HCP Live
Contagion LiveCGT LiveNeurology LiveHCP LiveOncology LiveContemporary PediatricsContemporary OBGYNEndocrinology NetworkPractical CardiologyRheumatology Netowrk

FDA Authorizes At-Home Sample Collection for COVID-19 Testing

The device, which uses a sample collected from the patient’s nose with a nasal swab and saline, will allow patients to collect their own sample and return it to a Rutgers laboratory in a sealed package for testing.

The US Food and Drug Administration (FDA) has authorized the first diagnostic test providing a home-collected saliva sample option for individuals with potential coronavirus 2019 (COVID-19).

The Emergency Use Authorization (EUA) was issued to Rutgers Clinical Genomics Laboratory for their laboratory developed test, the Spectrum Solutions LLC SDNA-1000 Saliva Collection Device. It is now permitted for at-home sample collection, after having received an EUA last month for sample collection at a laboratory.

The device, which uses a sample collected from the patient’s nose with a nasal swab and saline, will allow patients to collect their own sample and return it to the Rutgers laboratory in a sealed package for testing.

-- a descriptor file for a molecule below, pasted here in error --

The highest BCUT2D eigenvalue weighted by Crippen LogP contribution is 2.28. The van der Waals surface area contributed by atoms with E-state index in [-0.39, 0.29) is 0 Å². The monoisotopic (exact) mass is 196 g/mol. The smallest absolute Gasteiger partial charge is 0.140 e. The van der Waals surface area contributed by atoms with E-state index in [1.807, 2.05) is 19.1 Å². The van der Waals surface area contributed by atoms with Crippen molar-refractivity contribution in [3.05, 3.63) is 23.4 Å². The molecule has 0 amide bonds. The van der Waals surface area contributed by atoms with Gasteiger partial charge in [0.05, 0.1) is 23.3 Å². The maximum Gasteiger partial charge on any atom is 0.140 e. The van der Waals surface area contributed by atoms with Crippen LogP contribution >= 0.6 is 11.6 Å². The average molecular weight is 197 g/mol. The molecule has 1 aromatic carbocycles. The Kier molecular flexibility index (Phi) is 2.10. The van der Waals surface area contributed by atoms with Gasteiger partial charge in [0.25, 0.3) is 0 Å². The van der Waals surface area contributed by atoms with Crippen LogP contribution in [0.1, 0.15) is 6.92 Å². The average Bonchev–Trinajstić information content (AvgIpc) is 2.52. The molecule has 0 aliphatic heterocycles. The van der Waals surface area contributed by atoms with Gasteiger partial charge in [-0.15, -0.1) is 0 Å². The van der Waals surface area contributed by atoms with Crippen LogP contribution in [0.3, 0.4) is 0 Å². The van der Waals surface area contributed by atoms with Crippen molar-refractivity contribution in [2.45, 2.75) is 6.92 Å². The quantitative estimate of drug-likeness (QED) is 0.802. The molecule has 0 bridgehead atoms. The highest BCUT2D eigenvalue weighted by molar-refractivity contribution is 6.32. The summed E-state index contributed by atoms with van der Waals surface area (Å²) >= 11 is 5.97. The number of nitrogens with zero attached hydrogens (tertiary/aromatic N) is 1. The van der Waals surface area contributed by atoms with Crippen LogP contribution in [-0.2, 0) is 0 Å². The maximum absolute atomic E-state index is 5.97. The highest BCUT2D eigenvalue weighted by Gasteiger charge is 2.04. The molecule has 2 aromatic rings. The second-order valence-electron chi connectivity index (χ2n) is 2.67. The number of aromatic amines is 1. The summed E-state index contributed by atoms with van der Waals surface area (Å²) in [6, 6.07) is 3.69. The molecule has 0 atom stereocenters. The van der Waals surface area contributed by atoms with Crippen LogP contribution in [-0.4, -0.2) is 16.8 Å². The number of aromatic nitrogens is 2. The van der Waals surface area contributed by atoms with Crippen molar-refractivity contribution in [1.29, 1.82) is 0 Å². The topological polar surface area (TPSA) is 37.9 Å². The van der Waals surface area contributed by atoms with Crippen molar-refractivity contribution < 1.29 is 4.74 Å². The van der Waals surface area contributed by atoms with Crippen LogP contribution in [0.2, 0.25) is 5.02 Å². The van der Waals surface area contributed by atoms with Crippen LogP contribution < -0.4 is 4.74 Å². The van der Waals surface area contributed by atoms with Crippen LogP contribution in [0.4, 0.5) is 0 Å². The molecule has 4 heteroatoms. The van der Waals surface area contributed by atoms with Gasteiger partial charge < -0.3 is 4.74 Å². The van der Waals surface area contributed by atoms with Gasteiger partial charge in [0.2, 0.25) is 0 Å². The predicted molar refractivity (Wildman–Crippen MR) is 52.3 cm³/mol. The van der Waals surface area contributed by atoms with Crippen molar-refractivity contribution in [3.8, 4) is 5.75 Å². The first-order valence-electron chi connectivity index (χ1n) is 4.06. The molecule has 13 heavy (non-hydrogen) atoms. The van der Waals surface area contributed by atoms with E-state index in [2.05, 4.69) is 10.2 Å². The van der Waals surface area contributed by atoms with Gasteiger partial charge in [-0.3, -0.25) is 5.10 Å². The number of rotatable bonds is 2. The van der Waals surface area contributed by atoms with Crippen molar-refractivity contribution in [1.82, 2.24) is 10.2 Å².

In a statement accompanying the authorization, the FDA emphasized that this is not a general approval for at-home collection of patient samples using other collection methods, saliva collection devices, or tests—or for tests fully conducted at home.

Nonetheless, FDA Commissioner Stephen M. Hahn, MD, called the authorization a continuation of increased patient access to COVID-19 testing.

“This provides an additional option for the easy, safe and convenient collection of samples required for testing without traveling to a doctor’s office, hospital or testing site,” Hahn said in a statement. “We will continue to work around the clock to support the development of accurate and reliable tests, as we have done throughout this pandemic.”

As of May 8, the FDA has authorized 80-plus tests for COVID-19 diagnosis. The addition of an at-home sample collection option is a critical step forward in public health emergency response, Hahn added.